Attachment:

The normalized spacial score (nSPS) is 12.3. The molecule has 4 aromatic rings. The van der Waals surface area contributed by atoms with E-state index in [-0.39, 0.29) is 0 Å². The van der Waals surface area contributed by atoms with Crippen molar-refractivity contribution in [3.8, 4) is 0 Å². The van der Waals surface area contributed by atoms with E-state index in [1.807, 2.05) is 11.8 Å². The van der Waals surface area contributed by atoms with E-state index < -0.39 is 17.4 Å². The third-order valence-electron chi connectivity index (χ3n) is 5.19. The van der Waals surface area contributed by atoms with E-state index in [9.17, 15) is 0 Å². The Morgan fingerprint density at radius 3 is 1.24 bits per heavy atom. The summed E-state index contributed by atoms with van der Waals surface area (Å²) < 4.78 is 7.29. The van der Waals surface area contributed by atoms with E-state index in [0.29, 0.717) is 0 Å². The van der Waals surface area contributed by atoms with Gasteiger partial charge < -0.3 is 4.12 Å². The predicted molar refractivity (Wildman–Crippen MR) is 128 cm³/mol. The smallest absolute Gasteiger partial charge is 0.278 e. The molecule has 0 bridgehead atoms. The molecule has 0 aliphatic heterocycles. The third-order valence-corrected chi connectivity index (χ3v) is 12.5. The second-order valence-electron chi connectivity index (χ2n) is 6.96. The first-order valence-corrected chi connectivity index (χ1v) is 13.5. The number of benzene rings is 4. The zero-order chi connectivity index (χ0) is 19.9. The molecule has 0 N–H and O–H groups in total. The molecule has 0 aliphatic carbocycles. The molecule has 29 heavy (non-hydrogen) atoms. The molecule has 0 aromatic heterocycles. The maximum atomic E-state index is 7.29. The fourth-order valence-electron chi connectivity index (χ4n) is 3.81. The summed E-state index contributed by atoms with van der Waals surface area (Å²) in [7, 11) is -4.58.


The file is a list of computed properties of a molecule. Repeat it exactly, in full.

The normalized spacial score (nSPS) is 12.3. The molecule has 4 aromatic rings. The van der Waals surface area contributed by atoms with E-state index in [-0.39, 0.29) is 0 Å². The van der Waals surface area contributed by atoms with Crippen molar-refractivity contribution in [3.8, 4) is 0 Å². The van der Waals surface area contributed by atoms with E-state index in [1.807, 2.05) is 11.8 Å². The van der Waals surface area contributed by atoms with E-state index < -0.39 is 17.4 Å². The third-order valence-electron chi connectivity index (χ3n) is 5.19. The van der Waals surface area contributed by atoms with E-state index in [9.17, 15) is 0 Å². The Morgan fingerprint density at radius 3 is 1.24 bits per heavy atom. The summed E-state index contributed by atoms with van der Waals surface area (Å²) < 4.78 is 7.29. The van der Waals surface area contributed by atoms with E-state index in [0.29, 0.717) is 0 Å². The van der Waals surface area contributed by atoms with Gasteiger partial charge < -0.3 is 4.12 Å². The predicted molar refractivity (Wildman–Crippen MR) is 128 cm³/mol. The smallest absolute Gasteiger partial charge is 0.278 e. The molecule has 0 bridgehead atoms. The molecule has 0 aliphatic heterocycles. The third-order valence-corrected chi connectivity index (χ3v) is 12.5. The second-order valence-electron chi connectivity index (χ2n) is 6.96. The first-order valence-corrected chi connectivity index (χ1v) is 13.5. The number of benzene rings is 4. The zero-order chi connectivity index (χ0) is 19.9. The molecule has 0 N–H and O–H groups in total. The molecule has 0 aliphatic carbocycles. The molecule has 29 heavy (non-hydrogen) atoms. The molecule has 0 aromatic heterocycles. The maximum atomic E-state index is 7.29. The fourth-order valence-electron chi connectivity index (χ4n) is 3.81. The summed E-state index contributed by atoms with van der Waals surface area (Å²) in [7, 11) is -4.58.